**

 

TEAM RANKINGS (2012)

 

The Buccaneers and Jets have yet to prove themselves in 2013, but both teams had some noteworthy strengths and weaknesses last season.  Tampa Bay had the league’s best rush defense and was among the best teams at protecting its quarterback, while the Jets had the second-best pass defense in the league and the 12th-best rushing attack.  Meanwhile, the Bucs struggled to stop the pass while the Jets had the third-worst offense in the NFL.  Here’s where each team ranked in some of the league’s key statistical categories:

 

OFFENSE

BUCS RANK

JETS RANK

Points Per Game

13

28

Yards Per Game

9

30

Rushing Yards Per Game

15

12

Average Per Rush

11

23

Passing Yards Per Game

10

30

Sacks Allowed

3t

27

Interceptions Thrown

22t

28t

Third-Down Efficiency

23

20t

Punt Return Average

19

12

Kickoff Return Average

30

6

 

DEFENSE

BUCS RANK

JETS RANK

Points Per Game

24

20

Yards Per Game

29

8

Rushing Yards Per Game

1

26

Average Per Rush

1

21

Passing Yards Per Game

32

2

Sacks

29t

25t

Interceptions

8t

23t

Third-Down Efficiency

24

12

Punt Return Average

24

27

Kickoff Return Average

25

5

 

OTHER

BUCS RANK

JETS RANK

Turnover Differential

12t

29

Penalties Per Game

14t

4

Gross Punting Average

22

21

Net Punting Average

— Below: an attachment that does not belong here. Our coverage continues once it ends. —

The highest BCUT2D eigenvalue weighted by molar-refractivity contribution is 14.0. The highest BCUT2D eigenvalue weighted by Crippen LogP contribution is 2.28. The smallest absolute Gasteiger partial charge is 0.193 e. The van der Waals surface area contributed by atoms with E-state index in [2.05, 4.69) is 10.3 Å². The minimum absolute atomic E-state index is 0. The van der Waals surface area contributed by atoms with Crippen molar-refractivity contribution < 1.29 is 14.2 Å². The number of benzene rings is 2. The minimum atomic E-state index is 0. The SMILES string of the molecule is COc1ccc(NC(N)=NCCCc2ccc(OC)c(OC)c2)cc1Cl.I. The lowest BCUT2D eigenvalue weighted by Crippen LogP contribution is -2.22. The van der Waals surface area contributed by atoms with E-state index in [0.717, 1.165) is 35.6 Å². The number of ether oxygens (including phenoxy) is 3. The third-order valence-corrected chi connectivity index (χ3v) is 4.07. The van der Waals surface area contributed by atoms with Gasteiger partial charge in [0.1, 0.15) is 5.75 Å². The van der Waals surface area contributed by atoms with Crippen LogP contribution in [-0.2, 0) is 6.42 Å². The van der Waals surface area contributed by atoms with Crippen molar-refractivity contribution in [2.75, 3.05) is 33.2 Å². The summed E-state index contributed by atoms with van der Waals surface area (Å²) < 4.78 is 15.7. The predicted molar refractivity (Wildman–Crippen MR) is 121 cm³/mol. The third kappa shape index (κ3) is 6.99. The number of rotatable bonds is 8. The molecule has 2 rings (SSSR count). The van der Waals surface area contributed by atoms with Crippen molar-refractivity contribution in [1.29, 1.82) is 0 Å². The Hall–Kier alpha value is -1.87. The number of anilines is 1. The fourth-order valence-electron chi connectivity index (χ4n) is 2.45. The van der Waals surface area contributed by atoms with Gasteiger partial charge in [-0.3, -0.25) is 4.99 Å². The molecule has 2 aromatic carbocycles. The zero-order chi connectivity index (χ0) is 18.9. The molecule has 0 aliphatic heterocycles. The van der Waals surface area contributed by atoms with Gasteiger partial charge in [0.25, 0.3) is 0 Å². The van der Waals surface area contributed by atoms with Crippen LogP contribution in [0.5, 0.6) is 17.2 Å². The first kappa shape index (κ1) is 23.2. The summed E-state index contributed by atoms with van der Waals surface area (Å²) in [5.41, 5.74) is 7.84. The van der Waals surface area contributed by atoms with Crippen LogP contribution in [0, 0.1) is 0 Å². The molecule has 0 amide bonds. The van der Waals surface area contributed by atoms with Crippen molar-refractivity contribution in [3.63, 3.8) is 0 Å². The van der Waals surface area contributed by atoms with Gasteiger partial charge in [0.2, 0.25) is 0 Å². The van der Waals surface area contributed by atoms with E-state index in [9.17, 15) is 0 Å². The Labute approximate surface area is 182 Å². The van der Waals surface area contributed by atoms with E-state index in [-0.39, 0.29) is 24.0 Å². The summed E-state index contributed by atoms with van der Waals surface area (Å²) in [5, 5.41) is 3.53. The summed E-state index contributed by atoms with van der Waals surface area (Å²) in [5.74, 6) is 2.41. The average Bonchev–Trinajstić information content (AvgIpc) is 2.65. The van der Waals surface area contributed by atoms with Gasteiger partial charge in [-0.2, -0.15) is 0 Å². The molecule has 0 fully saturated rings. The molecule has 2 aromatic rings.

28

23

Field Goal Percentage

16

27

 

**

 

WHAT TO WATCH FOR

 

  • RB Doug Martin has 11 career rushing touchdowns and needs only three more to pass LeGarrette Blount (13 from 2010-12), and Doug Williams (13 from 1978-82) for 10th most in franchise history.
  • QB Josh Freeman has 12,963 career passing yards and needs seven more to surpass Trent Dilfer (12,969 from 1994-99) for second-most in team history.
  • Freeman has 1,101 career passing completions and needs 17 more to surpass Trent Dilfer (1,117 from 1994-99) for second-most and 26 more to pass Vinny Testaverde (2,160 from 1987-82) for the most in team history.
  • WR Mike Williams has 23 career touchdown catches and with one more he will surpass Bruce Hill (23 touchdown catches from 1987-91) for sixth-most in franchise history.
Williams has 2,731 career receiving yards and needs 112 more to crack the top 10 in franchise history by passing Lawrence Dawsey (2,842 receiving yards from 1991-95).